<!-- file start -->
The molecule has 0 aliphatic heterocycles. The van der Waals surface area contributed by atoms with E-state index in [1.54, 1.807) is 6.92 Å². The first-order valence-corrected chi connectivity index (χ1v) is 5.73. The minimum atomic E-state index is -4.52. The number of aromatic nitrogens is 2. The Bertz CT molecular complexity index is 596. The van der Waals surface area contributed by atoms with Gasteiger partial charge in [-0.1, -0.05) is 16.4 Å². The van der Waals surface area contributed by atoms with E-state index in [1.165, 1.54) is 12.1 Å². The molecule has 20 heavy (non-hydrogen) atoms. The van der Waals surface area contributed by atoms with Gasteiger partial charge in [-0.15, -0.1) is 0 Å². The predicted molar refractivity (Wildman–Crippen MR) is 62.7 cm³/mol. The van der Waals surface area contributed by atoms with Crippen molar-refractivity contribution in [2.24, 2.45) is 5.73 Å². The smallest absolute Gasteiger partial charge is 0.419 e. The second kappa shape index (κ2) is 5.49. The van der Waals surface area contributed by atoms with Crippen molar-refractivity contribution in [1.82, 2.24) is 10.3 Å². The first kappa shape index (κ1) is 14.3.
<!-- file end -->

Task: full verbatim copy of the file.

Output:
The molecule has 0 aliphatic heterocycles. The van der Waals surface area contributed by atoms with E-state index in [1.54, 1.807) is 6.92 Å². The first-order valence-corrected chi connectivity index (χ1v) is 5.73. The minimum atomic E-state index is -4.52. The number of aromatic nitrogens is 2. The Bertz CT molecular complexity index is 596. The van der Waals surface area contributed by atoms with Gasteiger partial charge in [-0.1, -0.05) is 16.4 Å². The van der Waals surface area contributed by atoms with E-state index in [1.165, 1.54) is 12.1 Å². The molecule has 20 heavy (non-hydrogen) atoms. The van der Waals surface area contributed by atoms with Gasteiger partial charge in [-0.15, -0.1) is 0 Å². The predicted molar refractivity (Wildman–Crippen MR) is 62.7 cm³/mol. The van der Waals surface area contributed by atoms with Crippen molar-refractivity contribution in [2.24, 2.45) is 5.73 Å². The smallest absolute Gasteiger partial charge is 0.419 e. The second kappa shape index (κ2) is 5.49. The van der Waals surface area contributed by atoms with Crippen molar-refractivity contribution in [1.82, 2.24) is 10.3 Å². The first kappa shape index (κ1) is 14.3.